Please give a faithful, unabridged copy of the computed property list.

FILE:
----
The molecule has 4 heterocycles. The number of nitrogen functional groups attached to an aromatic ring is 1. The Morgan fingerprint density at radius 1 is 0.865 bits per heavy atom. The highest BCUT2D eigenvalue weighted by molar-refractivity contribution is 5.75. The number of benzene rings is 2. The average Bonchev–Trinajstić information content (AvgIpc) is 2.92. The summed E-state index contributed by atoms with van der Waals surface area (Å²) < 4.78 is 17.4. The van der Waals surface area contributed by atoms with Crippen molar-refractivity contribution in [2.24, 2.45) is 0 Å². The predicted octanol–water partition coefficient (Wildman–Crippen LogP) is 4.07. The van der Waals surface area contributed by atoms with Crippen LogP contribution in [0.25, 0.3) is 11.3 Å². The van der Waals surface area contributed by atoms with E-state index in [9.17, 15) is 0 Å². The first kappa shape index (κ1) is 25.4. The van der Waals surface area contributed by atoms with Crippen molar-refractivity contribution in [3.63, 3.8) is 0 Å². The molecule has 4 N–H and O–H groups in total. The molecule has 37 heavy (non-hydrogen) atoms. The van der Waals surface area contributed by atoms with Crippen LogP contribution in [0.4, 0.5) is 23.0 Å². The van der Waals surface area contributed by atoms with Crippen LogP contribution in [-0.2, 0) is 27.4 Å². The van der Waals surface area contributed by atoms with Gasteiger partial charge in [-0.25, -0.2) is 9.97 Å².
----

The molecule has 4 heterocycles. The number of nitrogen functional groups attached to an aromatic ring is 1. The Morgan fingerprint density at radius 1 is 0.865 bits per heavy atom. The highest BCUT2D eigenvalue weighted by molar-refractivity contribution is 5.75. The number of benzene rings is 2. The average Bonchev–Trinajstić information content (AvgIpc) is 2.92. The summed E-state index contributed by atoms with van der Waals surface area (Å²) < 4.78 is 17.4. The van der Waals surface area contributed by atoms with Crippen molar-refractivity contribution in [2.24, 2.45) is 0 Å². The predicted octanol–water partition coefficient (Wildman–Crippen LogP) is 4.07. The van der Waals surface area contributed by atoms with Crippen LogP contribution in [0.25, 0.3) is 11.3 Å². The van der Waals surface area contributed by atoms with E-state index in [9.17, 15) is 0 Å². The first kappa shape index (κ1) is 25.4. The van der Waals surface area contributed by atoms with Crippen molar-refractivity contribution in [3.63, 3.8) is 0 Å². The molecule has 4 N–H and O–H groups in total. The molecule has 37 heavy (non-hydrogen) atoms. The van der Waals surface area contributed by atoms with Crippen LogP contribution in [0.4, 0.5) is 23.0 Å². The van der Waals surface area contributed by atoms with Crippen LogP contribution in [-0.2, 0) is 27.4 Å². The van der Waals surface area contributed by atoms with Gasteiger partial charge in [-0.25, -0.2) is 9.97 Å².